Chick-Fil-A is not horrible. Well, not horrible enough to legislate against.

Disclaimer before you assume I’m Christian:  I am (by the popular view of the definition) Agnostic.  Basically, everything Neil DeGrasse Tyson says in this 3 minute video is pretty much how I feel:


Obviously, people are, or should be aware of the firestorm that was caused when the President of Chick-Fil-A, Dan Cathy, said that his company had donated $$ towards causes that rallyed against same-sex marriage.  He did so based on his (kinda silly) religious beliefs, but fine.

In an earlier post,  I laid out why (1) I support same sex marriage, but (2) would rather all governments just recognize civil unions, regardless of sex, to avoid equal protection problems.

So.  Let me get this “straight” (ha!):  Because I favor same-sex marriage, I should boycott Chick-Fil-A until THEY favor those marriages too, or at least until they shut up about not supporting them, right?

That’s so wrong.

I patronize many companies.  If I were to scrutinze each company’s social policies to match my particular viewpoint, I’d likely go hungry, not have as many cool gadgets as I like, and would almost certainly be pants-less.  And really, who wants to see THAT?  (Calm down, Marcus Bachmann)

Seriously, though — Nike?  Almost ANY clothing manufacturer?  Apple?  How about the recognition that MOST corporate CEOs are super conservative themselves, and no doubt direct the money they earn from their jobs to conservative causes?  How about toys for your kids?  Are any NOT made in China, a repressive regime that routinely works to undermine this country while owning us at the same time?  Do we have to boycott companies that use products made in China?  Do we have to boycott them all?  That’s wholly unrealistic, although it would delight me if a company promoted that their products were Made in the USA.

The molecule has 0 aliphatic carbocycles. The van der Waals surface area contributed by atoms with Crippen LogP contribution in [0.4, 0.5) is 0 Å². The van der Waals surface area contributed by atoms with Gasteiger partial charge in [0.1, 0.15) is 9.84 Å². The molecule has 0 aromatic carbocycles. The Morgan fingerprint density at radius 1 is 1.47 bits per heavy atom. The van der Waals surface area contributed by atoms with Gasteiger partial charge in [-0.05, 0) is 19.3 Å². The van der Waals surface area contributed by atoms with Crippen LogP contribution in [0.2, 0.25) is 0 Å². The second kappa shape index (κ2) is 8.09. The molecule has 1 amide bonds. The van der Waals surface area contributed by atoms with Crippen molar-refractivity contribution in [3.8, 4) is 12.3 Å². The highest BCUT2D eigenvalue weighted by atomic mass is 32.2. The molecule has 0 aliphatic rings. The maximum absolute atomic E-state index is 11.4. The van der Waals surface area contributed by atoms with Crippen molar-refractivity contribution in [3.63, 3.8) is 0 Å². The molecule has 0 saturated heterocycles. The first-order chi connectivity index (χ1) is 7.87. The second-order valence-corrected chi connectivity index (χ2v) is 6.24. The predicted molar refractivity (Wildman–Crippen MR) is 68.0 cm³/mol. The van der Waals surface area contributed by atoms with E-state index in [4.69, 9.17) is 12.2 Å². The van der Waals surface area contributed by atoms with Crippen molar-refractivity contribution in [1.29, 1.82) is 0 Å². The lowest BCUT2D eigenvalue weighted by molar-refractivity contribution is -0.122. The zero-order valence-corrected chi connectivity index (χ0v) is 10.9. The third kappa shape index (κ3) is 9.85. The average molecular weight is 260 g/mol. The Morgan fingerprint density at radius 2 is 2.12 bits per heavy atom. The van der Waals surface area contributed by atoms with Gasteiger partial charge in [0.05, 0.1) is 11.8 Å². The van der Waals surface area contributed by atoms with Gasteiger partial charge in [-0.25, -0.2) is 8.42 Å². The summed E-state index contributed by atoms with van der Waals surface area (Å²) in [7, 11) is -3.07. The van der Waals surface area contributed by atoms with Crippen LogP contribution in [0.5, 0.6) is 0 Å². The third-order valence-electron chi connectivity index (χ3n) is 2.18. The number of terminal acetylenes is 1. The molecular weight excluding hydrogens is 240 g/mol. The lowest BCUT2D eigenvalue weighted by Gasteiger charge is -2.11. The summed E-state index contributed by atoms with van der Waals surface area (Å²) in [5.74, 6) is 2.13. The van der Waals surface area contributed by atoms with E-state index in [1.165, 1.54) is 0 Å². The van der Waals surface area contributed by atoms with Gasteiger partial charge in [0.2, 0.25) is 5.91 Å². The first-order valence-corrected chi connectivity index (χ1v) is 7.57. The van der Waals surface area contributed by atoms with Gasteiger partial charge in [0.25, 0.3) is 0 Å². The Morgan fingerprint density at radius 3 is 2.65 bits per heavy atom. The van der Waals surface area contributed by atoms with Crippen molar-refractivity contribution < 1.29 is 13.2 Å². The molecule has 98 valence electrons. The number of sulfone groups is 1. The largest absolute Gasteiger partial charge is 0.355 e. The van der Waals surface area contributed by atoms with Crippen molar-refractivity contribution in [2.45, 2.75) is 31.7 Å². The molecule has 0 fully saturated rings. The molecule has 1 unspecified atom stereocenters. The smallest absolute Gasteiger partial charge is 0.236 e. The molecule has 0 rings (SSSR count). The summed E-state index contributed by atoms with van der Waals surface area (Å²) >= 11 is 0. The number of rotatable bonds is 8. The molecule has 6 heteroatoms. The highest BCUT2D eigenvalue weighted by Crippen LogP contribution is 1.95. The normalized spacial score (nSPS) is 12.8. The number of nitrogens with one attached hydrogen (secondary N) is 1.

By the way, at the place you buy GASOLINE(!?) do they also sell cigarettes?  How do you sleep at night, knowing you killing the environment/animals/air or whatever.  Is it fair for anyone to assume you HATE the environment because you buy gasoline (hell, or even tobacco?).  Or, just maybe, could it be a little much?

Anyway, this outrage over CFA is a little contrived:

First of all, who was genuinely surprised by CFA’s stance?  They’re closed on Sundays!  They make a point of saying why they are closed on Sundays (family, worship, apple pie, all that crapola).  Of COURSE the founders/leaders aren’t down with same-sex marriage!  You just figured that out because of the interview?

Next, the reaction by some political leaders to fall all over themselves telling CFA that they WON’T let them do business in their cities is outrageous.  Hey Rahm Emanuel, you have a drug/murder problem in your city, but you want to take a stance against a LAWFUL business?  A business that makes a point to serve anyone, without regard to their stance? 

I have friends who own guns.  Should I assume they support the NRA completely?  Should I assume they oppose ALL gun control?  What if they DID oppose all gun control?  I might think them mistaken, but the logical leaps I might choose to take over that single piece of info would be unwarranted, and decidedly unskeptical.  Gun ownership is LEGAL.  Someone choosing to buy a gun doesn’t make them supportive of all bad things OTHER gun owners say/do.  Why is it different with a chicken sandwich?